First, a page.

Mozart & Haydn mean returning to the source of the symphony; Not to its absolute origins, but to the first flagbearers of the genre. Prolific composers who, with their dedication and innovative ideas, turned the symphony into one of the most important genres in classical music.
At the same time, this programme is also one that features a confusion of names and of historical inaccuracy. A centuries-long quest for the mysterious, eponymous ‘jeunehomme’ of Mozart’s Ninth Piano Concerto that was resolved only in 2004, and an unsolved question about the miraculous events during the première of Haydn’s Symphony No. 96… or should we say Symphony No. 102?
Our traditional image of Joseph Haydn is of a pious, good-humoured man, concerned with others. The man known as ‘Papa Haydn.’ But when, in 1791, he arrived in London, the composer was first and foremost a worldly citizen of the world. The Enlightenment ideal of an honnête homme, who with his cheerful righteousness, fluency and creative genius had gained entry into the highest social circles.
His first works in the British capital, which at the time was the most bustling metropolis in the world, are hectic and full of pleasantries. His 30-year career among the Austrian aristocracy, as the Kapellmeister (musical director) of the Esterházy court, had spread Haydn’s music throughout Europe. During his lifetime, he was the most popular composer of his day. In London, he was nothing less than a superstar. The newspapers announced his arrival day in, day out; everyone wanted to take him out for a meal. Haydn had to restrain himself to avoid being constantly on the go. ‘Everyone wants to get to know me… but I have to think of my health and my work. I receive visitors only after 2 pm,’ he wrote in a letter.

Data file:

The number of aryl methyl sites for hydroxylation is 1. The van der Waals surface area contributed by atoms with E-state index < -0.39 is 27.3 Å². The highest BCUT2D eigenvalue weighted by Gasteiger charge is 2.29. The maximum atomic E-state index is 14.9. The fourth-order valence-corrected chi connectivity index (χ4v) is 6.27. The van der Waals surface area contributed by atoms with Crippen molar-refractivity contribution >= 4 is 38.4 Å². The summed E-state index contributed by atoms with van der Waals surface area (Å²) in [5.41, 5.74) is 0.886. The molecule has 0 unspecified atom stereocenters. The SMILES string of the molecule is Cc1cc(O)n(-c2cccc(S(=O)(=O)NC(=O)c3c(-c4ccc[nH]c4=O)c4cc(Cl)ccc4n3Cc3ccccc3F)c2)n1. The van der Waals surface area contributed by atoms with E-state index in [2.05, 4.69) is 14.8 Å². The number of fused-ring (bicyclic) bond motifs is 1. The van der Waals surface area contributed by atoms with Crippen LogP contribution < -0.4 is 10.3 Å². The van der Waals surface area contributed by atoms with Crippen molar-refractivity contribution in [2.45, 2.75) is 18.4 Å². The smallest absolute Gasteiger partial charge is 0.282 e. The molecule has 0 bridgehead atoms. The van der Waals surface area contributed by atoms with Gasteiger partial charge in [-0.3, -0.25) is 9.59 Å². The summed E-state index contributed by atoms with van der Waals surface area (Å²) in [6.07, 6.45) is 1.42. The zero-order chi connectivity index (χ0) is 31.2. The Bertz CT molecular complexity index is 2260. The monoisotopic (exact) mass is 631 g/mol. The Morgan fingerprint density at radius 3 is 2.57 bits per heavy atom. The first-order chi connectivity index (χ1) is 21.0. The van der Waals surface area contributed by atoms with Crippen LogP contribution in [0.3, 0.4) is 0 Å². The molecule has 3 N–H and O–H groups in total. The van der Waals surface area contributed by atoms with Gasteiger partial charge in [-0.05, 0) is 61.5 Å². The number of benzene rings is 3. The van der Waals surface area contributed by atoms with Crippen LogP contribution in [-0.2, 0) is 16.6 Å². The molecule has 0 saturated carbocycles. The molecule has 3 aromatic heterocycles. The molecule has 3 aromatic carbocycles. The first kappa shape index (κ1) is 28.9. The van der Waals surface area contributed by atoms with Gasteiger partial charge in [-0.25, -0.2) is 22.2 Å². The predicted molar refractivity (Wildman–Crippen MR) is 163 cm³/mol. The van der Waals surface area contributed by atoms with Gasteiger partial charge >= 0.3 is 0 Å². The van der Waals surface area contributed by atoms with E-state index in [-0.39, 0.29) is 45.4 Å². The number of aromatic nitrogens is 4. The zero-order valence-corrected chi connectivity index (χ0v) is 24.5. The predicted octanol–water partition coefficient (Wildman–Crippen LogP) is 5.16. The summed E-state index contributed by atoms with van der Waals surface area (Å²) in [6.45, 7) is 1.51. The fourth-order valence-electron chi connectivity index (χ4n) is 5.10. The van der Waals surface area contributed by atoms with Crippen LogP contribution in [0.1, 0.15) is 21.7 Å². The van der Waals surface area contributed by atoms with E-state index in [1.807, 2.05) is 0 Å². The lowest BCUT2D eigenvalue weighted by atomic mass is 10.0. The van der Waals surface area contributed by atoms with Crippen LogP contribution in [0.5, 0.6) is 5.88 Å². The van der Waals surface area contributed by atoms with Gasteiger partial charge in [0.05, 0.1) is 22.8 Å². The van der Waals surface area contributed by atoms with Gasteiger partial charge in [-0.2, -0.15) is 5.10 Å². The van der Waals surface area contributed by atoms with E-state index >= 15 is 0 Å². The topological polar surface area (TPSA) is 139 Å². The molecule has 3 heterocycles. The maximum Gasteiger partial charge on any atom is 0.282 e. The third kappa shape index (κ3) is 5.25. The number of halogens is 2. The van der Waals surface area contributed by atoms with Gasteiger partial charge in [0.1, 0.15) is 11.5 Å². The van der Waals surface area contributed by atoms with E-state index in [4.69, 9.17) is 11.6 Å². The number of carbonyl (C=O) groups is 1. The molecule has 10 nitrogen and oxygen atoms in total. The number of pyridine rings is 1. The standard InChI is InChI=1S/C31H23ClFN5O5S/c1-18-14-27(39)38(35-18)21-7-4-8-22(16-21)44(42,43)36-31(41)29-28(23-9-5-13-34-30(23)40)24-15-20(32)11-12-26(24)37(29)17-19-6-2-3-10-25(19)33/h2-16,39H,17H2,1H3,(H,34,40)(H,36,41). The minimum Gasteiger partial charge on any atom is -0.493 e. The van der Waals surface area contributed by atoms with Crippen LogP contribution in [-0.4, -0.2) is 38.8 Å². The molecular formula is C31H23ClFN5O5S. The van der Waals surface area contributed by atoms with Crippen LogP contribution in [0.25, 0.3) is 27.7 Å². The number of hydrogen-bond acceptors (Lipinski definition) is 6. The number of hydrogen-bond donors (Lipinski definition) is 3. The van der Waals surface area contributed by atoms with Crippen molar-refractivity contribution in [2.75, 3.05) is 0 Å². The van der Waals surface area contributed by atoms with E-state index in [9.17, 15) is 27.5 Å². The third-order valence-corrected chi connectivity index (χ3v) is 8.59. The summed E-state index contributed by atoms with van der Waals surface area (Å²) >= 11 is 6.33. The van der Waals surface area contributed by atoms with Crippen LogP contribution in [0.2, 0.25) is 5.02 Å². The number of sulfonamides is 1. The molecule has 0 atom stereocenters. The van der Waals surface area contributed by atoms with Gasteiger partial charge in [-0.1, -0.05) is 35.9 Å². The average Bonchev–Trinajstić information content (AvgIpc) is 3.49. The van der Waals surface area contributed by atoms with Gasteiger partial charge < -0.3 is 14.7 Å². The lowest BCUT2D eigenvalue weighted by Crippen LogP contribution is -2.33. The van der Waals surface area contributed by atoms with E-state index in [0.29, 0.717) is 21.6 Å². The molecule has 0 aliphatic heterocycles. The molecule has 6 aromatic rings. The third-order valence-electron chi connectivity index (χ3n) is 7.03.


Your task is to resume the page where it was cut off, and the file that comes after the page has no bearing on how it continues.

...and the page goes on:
At the urging of the musician and impresario Johann Peter Salomon, Haydn left the Hungarian court after the death of Prince Nikolaus in 1790. The composer had promised Salomon he would write new works for the 1791 musical season: six symphonies, an opera and twenty undefined smaller compositions. A few years later, he would write a second cycle of six symphonies.
With these twelve works, Haydn definitively broke out of the traditional symphonic framework, although one can hardly speak of a radical break. What Haydn often did is to gradually deepen the genre. Calling his own past into question and then always going one step further. His Symphony No. 96, for example, looks over its shoulder to the Paris cycle that he had composed a few years earlier (1785-1786). At that time, Haydn’s opening and final movements were quite long. In the first London cycle, he continued to embroider on this innovation, but within the expanded form, he used many more original themes, dynamic extremes and stylistic quirks.
The second cycle, to which his Symphony No. 102 also belongs, is the apex of Haydn’s symphonic compositions. After the formal innovations of the Paris symphonies and the thematic novelties, in 1775 he set off in search of new tonal atmospheres. He added extra instruments to the orchestra, and used more daring modulations than ever before. A typical feature of these is the way Haydn manipulated the traditional form in order to incorporate the new instruments. For example, he repeats the opening of the adagio movement of the 102nd Symphony, handing the melodious theme in the strings over to the brass.
Haydn’s London symphonies are highly experimental and attest to a desire to expand the boundaries that is typical of this composer. ‘And so, I was forced to be original,’ Haydn said later in life to his biographer when describing his evolution as a computer. Nowhere is that principle more clearly expressed than in his London cycles. The audience was also enormously enthusiastic about this new music. They were ‘such as were never heard before, of any mortal’s production’, the critics raved.